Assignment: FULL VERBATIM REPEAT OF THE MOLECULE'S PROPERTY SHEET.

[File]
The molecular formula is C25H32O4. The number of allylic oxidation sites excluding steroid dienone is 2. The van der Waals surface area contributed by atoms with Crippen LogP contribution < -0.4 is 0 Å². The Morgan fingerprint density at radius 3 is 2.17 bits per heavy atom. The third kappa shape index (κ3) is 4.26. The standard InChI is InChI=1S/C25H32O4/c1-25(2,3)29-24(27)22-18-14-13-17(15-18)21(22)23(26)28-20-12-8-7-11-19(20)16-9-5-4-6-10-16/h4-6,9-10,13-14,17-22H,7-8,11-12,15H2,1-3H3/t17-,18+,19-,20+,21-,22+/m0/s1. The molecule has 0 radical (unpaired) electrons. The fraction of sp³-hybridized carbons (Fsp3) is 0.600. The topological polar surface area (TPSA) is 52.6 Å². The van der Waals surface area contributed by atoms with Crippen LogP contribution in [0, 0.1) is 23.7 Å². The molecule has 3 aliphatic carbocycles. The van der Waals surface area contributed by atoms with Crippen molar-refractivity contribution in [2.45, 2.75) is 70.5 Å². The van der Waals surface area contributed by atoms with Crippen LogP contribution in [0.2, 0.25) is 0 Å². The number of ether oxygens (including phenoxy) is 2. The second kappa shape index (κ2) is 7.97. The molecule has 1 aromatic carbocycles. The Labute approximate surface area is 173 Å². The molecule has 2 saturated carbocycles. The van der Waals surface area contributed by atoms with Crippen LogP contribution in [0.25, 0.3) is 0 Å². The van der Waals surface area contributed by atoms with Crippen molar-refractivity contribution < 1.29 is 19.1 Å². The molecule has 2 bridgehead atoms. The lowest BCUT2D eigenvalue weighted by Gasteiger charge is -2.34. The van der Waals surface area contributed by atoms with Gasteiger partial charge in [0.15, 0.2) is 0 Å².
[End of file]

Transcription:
The molecular formula is C25H32O4. The number of allylic oxidation sites excluding steroid dienone is 2. The van der Waals surface area contributed by atoms with Crippen LogP contribution < -0.4 is 0 Å². The Morgan fingerprint density at radius 3 is 2.17 bits per heavy atom. The third kappa shape index (κ3) is 4.26. The standard InChI is InChI=1S/C25H32O4/c1-25(2,3)29-24(27)22-18-14-13-17(15-18)21(22)23(26)28-20-12-8-7-11-19(20)16-9-5-4-6-10-16/h4-6,9-10,13-14,17-22H,7-8,11-12,15H2,1-3H3/t17-,18+,19-,20+,21-,22+/m0/s1. The molecule has 0 radical (unpaired) electrons. The fraction of sp³-hybridized carbons (Fsp3) is 0.600. The topological polar surface area (TPSA) is 52.6 Å². The van der Waals surface area contributed by atoms with Crippen LogP contribution in [0, 0.1) is 23.7 Å². The molecule has 3 aliphatic carbocycles. The van der Waals surface area contributed by atoms with Crippen molar-refractivity contribution in [2.45, 2.75) is 70.5 Å². The van der Waals surface area contributed by atoms with Crippen LogP contribution in [0.2, 0.25) is 0 Å². The number of ether oxygens (including phenoxy) is 2. The second kappa shape index (κ2) is 7.97. The molecule has 1 aromatic carbocycles. The Labute approximate surface area is 173 Å². The molecule has 2 saturated carbocycles. The van der Waals surface area contributed by atoms with Crippen LogP contribution in [0.25, 0.3) is 0 Å². The van der Waals surface area contributed by atoms with Crippen molar-refractivity contribution < 1.29 is 19.1 Å². The molecule has 2 bridgehead atoms. The lowest BCUT2D eigenvalue weighted by Gasteiger charge is -2.34. The van der Waals surface area contributed by atoms with Gasteiger partial charge in [0.15, 0.2) is 0 Å².